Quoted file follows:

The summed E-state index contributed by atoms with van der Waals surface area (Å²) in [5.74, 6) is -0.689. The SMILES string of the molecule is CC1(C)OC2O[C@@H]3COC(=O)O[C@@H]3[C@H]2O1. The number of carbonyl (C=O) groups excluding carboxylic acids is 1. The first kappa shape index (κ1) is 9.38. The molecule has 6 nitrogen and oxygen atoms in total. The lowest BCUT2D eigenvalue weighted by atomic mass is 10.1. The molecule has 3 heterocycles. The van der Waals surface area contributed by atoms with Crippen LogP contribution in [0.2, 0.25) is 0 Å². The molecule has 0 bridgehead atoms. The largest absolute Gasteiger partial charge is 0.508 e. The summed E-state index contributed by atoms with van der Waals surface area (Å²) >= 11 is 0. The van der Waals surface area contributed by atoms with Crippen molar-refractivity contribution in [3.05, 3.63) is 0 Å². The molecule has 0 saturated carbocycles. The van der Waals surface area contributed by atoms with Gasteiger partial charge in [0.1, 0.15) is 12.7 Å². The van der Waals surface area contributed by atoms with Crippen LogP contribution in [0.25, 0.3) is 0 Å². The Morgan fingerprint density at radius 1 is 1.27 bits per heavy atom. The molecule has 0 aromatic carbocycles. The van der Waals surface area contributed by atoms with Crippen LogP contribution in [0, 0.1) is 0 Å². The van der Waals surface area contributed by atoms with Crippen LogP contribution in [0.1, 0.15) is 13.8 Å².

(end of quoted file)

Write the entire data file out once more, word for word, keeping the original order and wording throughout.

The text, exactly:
The summed E-state index contributed by atoms with van der Waals surface area (Å²) in [5.74, 6) is -0.689. The SMILES string of the molecule is CC1(C)OC2O[C@@H]3COC(=O)O[C@@H]3[C@H]2O1. The number of carbonyl (C=O) groups excluding carboxylic acids is 1. The first kappa shape index (κ1) is 9.38. The molecule has 6 nitrogen and oxygen atoms in total. The lowest BCUT2D eigenvalue weighted by atomic mass is 10.1. The molecule has 3 heterocycles. The van der Waals surface area contributed by atoms with Crippen LogP contribution in [0.2, 0.25) is 0 Å². The molecule has 0 bridgehead atoms. The largest absolute Gasteiger partial charge is 0.508 e. The summed E-state index contributed by atoms with van der Waals surface area (Å²) >= 11 is 0. The van der Waals surface area contributed by atoms with Crippen molar-refractivity contribution in [3.05, 3.63) is 0 Å². The molecule has 0 saturated carbocycles. The van der Waals surface area contributed by atoms with Gasteiger partial charge in [0.1, 0.15) is 12.7 Å². The van der Waals surface area contributed by atoms with Crippen LogP contribution in [0.25, 0.3) is 0 Å². The Morgan fingerprint density at radius 1 is 1.27 bits per heavy atom. The molecule has 0 aromatic carbocycles. The van der Waals surface area contributed by atoms with Crippen LogP contribution in [0, 0.1) is 0 Å². The van der Waals surface area contributed by atoms with Crippen LogP contribution in [0.1, 0.15) is 13.8 Å².